President Joe Biden and House Speaker Kevin McCarthy negotiated legislation to raise the $31.4 trillion US debt ceiling and achieve new federal spending cuts, which advanced to the full House of Representatives for debate and a vote on passage on Wednesday.
The House Rules Committee voted 7-6 to adopt the rules permitting full chamber discussion. Representatives Chip Roy and Ralph Norman, both Republicans on the committee, defied their leadership by voting against the measure.
That vote underscored the need for Democrats to help pass the measure in the House, which is controlled by Republicans with a narrow 222-213 majority.
House passage would send the bill to the Senate. The measure needs congressional approval before June 5, when the Treasury Department could run out of funds to pay its debts for the first time in U.S. history.
If the Treasury Department cannot cover make all its payments, or if it was forced to prioritize payments, that could trigger economic chaos in the U.S. and global economies.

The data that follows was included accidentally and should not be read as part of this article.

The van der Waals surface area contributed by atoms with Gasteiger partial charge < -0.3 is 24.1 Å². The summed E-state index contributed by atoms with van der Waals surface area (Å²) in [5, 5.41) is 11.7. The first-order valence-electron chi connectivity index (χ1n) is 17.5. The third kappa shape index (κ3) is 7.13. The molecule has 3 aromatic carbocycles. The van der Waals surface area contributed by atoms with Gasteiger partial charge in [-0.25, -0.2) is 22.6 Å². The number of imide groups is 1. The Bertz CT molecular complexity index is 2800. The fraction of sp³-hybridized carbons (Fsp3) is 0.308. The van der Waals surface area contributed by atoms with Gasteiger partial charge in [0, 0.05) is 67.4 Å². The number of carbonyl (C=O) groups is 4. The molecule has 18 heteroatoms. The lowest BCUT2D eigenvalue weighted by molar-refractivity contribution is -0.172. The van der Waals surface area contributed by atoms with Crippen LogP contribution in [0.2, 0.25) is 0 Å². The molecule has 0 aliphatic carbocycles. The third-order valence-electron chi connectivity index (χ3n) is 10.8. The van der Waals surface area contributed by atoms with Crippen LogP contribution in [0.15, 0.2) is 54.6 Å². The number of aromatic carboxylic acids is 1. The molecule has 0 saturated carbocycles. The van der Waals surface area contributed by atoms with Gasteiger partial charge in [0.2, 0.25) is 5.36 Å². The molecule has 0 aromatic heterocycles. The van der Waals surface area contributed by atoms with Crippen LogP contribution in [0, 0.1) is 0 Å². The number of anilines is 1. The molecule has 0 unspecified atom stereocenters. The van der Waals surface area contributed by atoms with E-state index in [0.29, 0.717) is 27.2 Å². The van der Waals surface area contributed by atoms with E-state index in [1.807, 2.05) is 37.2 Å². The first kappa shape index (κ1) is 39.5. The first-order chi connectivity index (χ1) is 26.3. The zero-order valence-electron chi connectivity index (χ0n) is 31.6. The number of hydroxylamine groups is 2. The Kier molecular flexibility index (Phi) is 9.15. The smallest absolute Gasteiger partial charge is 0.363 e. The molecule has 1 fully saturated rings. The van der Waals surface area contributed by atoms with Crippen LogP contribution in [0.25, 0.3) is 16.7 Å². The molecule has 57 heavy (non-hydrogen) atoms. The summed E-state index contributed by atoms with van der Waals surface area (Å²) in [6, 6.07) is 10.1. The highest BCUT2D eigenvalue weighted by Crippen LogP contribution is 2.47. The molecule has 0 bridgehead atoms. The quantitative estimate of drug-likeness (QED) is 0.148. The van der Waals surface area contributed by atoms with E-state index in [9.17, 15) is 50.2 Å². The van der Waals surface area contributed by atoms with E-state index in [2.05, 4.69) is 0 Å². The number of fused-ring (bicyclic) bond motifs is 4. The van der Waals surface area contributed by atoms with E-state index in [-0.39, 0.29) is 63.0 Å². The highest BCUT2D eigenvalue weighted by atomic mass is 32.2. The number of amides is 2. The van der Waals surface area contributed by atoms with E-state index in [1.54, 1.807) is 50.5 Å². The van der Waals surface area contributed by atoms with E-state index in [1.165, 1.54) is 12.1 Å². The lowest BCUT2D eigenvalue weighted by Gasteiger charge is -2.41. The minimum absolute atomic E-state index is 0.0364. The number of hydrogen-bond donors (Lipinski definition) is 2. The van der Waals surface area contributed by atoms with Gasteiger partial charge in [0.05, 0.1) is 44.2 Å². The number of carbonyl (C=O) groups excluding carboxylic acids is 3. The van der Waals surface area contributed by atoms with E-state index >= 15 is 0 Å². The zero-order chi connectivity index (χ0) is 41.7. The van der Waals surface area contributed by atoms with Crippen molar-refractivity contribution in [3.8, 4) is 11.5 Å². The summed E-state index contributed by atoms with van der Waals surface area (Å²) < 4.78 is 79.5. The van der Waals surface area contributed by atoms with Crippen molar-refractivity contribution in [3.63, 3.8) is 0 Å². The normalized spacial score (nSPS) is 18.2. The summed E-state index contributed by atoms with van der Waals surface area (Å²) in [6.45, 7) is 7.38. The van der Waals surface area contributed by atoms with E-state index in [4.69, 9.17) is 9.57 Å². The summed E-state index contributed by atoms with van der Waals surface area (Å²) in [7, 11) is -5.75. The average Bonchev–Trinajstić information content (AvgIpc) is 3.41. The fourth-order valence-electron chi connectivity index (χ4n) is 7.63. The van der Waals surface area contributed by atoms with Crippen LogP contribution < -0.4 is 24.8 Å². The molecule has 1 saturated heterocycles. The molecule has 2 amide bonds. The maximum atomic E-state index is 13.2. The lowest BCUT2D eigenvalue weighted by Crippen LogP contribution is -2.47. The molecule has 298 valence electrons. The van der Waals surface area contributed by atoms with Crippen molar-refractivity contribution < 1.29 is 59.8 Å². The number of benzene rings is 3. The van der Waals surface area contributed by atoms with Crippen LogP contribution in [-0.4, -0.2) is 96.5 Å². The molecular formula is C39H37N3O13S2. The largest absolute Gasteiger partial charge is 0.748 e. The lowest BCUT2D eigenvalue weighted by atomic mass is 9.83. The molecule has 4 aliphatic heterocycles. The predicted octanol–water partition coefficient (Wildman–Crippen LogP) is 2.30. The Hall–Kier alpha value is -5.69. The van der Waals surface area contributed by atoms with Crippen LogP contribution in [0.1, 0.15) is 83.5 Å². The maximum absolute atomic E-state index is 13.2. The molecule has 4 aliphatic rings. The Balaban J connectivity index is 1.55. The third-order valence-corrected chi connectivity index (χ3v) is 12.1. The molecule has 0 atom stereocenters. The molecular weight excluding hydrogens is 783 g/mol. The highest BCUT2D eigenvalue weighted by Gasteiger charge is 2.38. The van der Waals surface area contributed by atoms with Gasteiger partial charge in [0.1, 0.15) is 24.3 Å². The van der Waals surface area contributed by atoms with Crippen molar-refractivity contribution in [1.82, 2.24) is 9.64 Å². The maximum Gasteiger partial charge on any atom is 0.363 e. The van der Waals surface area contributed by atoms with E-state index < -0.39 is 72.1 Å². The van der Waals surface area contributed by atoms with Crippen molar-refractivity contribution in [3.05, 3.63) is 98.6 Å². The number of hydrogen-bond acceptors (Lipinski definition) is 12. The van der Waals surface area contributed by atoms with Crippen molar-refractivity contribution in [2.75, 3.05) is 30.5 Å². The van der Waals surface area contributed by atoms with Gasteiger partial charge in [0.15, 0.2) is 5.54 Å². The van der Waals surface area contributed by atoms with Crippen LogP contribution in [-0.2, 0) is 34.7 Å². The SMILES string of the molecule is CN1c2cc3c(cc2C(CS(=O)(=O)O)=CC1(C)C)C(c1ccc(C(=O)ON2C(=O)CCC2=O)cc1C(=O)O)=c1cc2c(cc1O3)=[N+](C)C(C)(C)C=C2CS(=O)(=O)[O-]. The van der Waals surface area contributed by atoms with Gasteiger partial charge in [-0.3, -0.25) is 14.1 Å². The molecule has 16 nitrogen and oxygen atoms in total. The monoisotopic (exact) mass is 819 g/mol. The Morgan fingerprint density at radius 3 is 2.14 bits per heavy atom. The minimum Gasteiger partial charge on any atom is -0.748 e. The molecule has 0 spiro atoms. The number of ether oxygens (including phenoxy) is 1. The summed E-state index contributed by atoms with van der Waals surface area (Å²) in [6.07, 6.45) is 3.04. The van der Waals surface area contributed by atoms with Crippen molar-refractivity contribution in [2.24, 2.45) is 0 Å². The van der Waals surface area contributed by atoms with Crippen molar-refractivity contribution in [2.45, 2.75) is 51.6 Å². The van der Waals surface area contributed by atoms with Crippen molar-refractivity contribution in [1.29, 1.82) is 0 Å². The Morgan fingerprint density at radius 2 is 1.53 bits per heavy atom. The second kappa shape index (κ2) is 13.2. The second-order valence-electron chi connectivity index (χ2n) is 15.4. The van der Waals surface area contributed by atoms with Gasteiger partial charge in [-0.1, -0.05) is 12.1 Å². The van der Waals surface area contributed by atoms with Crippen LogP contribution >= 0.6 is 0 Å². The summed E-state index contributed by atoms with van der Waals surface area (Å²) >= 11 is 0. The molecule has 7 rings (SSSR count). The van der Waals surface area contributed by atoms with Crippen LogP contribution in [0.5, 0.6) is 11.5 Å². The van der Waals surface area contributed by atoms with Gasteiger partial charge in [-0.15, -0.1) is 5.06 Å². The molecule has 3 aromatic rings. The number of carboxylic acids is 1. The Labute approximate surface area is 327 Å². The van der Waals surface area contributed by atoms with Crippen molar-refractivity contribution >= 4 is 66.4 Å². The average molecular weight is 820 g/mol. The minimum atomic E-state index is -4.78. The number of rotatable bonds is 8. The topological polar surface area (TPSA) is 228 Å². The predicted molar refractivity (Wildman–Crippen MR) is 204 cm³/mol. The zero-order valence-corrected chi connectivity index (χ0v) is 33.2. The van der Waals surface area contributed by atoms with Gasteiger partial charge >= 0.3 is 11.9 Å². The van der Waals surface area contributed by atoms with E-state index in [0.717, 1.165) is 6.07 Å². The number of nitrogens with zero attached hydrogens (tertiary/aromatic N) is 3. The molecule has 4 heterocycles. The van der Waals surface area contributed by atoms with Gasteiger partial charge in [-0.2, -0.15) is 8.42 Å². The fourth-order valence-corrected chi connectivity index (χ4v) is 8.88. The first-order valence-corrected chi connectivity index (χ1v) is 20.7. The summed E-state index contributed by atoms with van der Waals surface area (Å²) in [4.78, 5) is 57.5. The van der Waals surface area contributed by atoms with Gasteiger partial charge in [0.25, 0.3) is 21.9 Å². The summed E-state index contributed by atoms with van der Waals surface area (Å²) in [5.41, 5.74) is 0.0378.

Biden and McCarthy have predicted they will get enough votes to pass the 99-page bill into law before the June 5 deadline.
The non-partisan budget scorekeeper for Congress on Tuesday said the legislation would reduce spending from its current projections by $1.5 trillion over 10 years beginning in 2024.
The Congressional Budget Office also said the measure, if enacted into law, would reduce interest on the public debt by $188 billion.
McCarthy called the bill the “most conservative deal we’ve ever had.”
Nevertheless, some of the House’s most conservative Republicans who sought far deeper spending reductions were not persuaded and it was unclear how many Democrats McCarthy will need to win Wednesday’s anticipated vote on passage.
All four Democrats on the Rules Committee voted against the bill, as they typically do on Republican-backed legislation. It was unclear whether that might influence other Democrats to do the same on Wednesday, even as Democratic Leader Hakeem Jeffries said his party would provide the support McCarthy needs.
Many Democrats in Congress did not want Biden to engage in budget-cutting negotiations with Republicans until they lifted their hold on enacting a debt limit bill.